Creating quality content: 5 techniques that do not work
Creating quality content: 5 techniques that do not work

    Creating quality content: 5 techniques that do not work

    Creating quality content, or even for working on a simpler text, is a complex matter that can hardly be fully planed. Some claim that a text requires inspiration, others are betting on the technique. There is a general misunderstanding; there isn’t an one and only way for someone to create content or work on a text. There is no magic recipe that can be applied every time in order to ensure a perfect result.

    You may have come across a number of articles explaining the so-called “secret techniques of success”, but think about how tedious the majority of these articles were, by just trying to read them. Probably something would not work properly in them.

    The success of a text is based on two key factors: The author’s ability and the taste of the reader. As one can easily understand, by this we are talking about two absolutely unpredictable parameters. Every person has a different perception of aesthetics. Some people like feta cheese, for others it is just a necessary accompaniment to food that does not stand alone. There are also some people who have the talent or the ability to cook okra in such a way that they do not even need to accompany it with feta cheese in order to be at least edible.
    [Note: If you like okra and you find this example inaccurate, then I am really happy that this confirms my original argument on taste.]

    But let’s get back to the subject. The factors which make a text successful belong to a discussion that is difficult to close. In general, however, we can write done some commonly accepted parameters:

    a. The text has a clear subject and the writer sticks with it
    b. It is written without errors – spelling, syntax, expression and structure.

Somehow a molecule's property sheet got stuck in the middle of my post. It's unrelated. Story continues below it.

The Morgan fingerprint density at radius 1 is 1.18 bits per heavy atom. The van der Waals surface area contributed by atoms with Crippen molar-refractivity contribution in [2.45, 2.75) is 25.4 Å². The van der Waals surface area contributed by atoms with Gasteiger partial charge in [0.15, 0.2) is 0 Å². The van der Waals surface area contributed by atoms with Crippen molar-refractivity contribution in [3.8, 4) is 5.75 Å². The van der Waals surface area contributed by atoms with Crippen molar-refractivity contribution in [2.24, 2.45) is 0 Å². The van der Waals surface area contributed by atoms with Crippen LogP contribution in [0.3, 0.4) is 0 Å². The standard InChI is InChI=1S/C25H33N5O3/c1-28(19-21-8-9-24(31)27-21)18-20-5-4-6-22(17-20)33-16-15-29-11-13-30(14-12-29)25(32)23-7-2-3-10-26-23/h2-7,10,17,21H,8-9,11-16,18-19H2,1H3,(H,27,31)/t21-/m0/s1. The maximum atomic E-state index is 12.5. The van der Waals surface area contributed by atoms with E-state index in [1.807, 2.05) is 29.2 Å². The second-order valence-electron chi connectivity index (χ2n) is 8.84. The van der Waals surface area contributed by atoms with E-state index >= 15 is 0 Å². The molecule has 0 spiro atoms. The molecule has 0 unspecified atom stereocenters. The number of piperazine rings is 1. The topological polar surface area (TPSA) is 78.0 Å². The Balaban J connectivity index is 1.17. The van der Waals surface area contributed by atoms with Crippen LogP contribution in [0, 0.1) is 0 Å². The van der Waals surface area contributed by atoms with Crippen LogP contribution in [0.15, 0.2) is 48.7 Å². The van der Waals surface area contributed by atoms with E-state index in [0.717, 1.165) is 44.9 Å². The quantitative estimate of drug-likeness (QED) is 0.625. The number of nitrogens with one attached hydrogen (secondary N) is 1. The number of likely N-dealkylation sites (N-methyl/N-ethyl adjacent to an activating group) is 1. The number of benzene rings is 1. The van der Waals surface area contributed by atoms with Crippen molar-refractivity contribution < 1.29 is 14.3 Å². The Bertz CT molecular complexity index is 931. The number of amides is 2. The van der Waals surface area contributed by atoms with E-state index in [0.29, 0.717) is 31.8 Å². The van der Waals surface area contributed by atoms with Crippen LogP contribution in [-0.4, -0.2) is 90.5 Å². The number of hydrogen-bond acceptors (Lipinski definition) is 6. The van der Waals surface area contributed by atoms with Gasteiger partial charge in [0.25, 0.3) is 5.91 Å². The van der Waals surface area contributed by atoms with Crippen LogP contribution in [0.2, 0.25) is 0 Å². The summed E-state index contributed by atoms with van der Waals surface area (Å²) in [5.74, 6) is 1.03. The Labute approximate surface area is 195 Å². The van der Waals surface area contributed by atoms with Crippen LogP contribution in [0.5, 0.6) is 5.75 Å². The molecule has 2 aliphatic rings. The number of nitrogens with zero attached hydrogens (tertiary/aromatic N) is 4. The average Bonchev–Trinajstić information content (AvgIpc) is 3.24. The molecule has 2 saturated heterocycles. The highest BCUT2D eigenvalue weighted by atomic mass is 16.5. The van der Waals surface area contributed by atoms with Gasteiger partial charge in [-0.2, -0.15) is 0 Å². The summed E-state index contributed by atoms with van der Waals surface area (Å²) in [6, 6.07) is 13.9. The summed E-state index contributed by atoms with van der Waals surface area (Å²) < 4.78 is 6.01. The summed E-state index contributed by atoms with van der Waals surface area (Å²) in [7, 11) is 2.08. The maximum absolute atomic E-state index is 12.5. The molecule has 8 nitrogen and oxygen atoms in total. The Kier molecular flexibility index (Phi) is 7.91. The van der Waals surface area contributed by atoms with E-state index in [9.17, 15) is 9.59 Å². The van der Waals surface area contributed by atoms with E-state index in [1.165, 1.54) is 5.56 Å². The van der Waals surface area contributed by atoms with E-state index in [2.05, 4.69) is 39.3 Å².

c. It has correct means of expression, with a corresponding technique and structure.
    d. It is addressed to a specific audience.
    e. Subject – audience – means of expression and development are perfectly aligned.
    f. The writer includes correct examples of evidence.
    g. The text meets the required standards on aesthetics.
    h. It is inspiring and includes clear CTA (Call To Action).
    … and so the list goes on.

    But, are there some standard techniques that always give us the perfect result? Opinions differ. Probably the answer should be negative, since hardly anyone can agree, especially since there can never be a total of 100% happy readers.

    Let’s check five common techniques that will not work, especially if you overdo it:

    Plan each and every detail

    One of the most favourite techniques is to gather all the material you want to use, from the beginning to the end of the text, and compose on it. And indeed, this is a very useful technique, but it will not work if you overdo it. Why? Because, there are two possible scenarios: Either gradually find yourself out of topic, drifting away by inspiration, or find out that you no longer have any space left to create your own material, since your notes do not leave you any room to develop your subject properly. So, we are talking about a technique that needs moderation.

    Get inspiration from others